Craven Cottage is an all-seater stadium, with a capacity approaching 26,500, making it one of the Premiership’s smallest grounds.
When Fulham reached the Premiership for the 2001-02 season, they still had terraced areas in the ground, running contrary to Football League regulations that stadia in the top two divisions of the English pyramid system must be all seater. By April 2002 no improvements had been made, resulting in a move to Loftus Road, home of local rivals QPR.
Partial redevelopment of the stadium enabled the club to return to their “spiritual home” for the 2004-05 season. The Putney End is the southernmost stand in the ground. Away fans are generally allocated part of this stand, though for matches against better supported sides, the whole Putney End is allocated to visiting fans.
One side of the Putney End, adjacent to the away fans section, is an area for “neutral” fans, which contains a cosmopolitan mix of home, away and neutral fans. Overlooking the ground from one corner, between the Johnny Haynes Stand and Putney End, is the unique Cottage Pavilion building, though the original cottage was demolished many years ago. The original Cottage resulted from an oversight by architect Archibald Leitch, who omitted to include changing rooms in his final plans.
How to get to Craven Cottage
The Craven Cottage stadium is located in Stevenage Road, London SW6 6H, next to Bishops Park on the banks of the Thames.
Drivers arriving from the North are advised to follow the A1/M1 as far as the A406 North Circular Road. Thereafter, follow signage for Harlesdon / A404, following the A219 to Hammersmith. Upon reaching Hammersmith Broadway, follow signage for Fulham, turning right after a mile into Harboard Street. A left turn at its end leads to Craven Cottage.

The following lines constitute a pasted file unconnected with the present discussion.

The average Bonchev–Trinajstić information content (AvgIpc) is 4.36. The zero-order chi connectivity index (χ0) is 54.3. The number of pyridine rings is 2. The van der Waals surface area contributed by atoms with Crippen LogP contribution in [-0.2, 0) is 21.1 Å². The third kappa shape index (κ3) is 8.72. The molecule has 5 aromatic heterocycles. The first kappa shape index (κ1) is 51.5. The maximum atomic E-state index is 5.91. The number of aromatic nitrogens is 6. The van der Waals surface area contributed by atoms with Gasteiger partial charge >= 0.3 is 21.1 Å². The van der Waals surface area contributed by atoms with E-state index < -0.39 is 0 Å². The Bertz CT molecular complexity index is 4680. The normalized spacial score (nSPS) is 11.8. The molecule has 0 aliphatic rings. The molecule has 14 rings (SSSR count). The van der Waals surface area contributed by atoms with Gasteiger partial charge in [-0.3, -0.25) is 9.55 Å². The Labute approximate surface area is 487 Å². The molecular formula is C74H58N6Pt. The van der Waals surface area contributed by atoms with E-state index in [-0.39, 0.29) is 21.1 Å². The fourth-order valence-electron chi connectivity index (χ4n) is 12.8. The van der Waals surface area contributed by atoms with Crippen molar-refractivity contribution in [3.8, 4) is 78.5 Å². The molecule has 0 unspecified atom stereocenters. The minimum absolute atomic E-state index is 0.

From the South and East, the South Circular (A205) route is recommended, following signage for Putney Bridge (A219), crossing the bridge and following signs for Hammersmith for ½ mile, turning left into Bishops Park Road, then right at its end. Drivers arriving from the West can follow the M4 as far as the A4, branching left after 2 miles onto Hammersmith Broadway, following signage for Fulham, turning right into Harboard Street after a mile, then left at its end. The following map can provide directions from all UK locations and may well prove useful in locating parking and recommended pubs.
The nearest tube station is Putney Bridge on the District Line, a 15-minute walk from Craven Cottage. Putney Bridge station has regular connections to all London’s mainline stations. Click here to check the current train timetables
Heathrow is the nearest airport, some 14 miles from Craven Cottage. At the Heathrow tube station, take a Piccadilly Line connection towards Cockfosters. Change at Earl’s Court, heading for Wimbledon and disembarking at Putney Bridge. The total journey time is less than an hour. Click here to check the current flight times
There are several taxi companies in London that can take you to and from the stadium. You can always prebook a private hire taxi, or hail a black cab on any highway.
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Where to Park?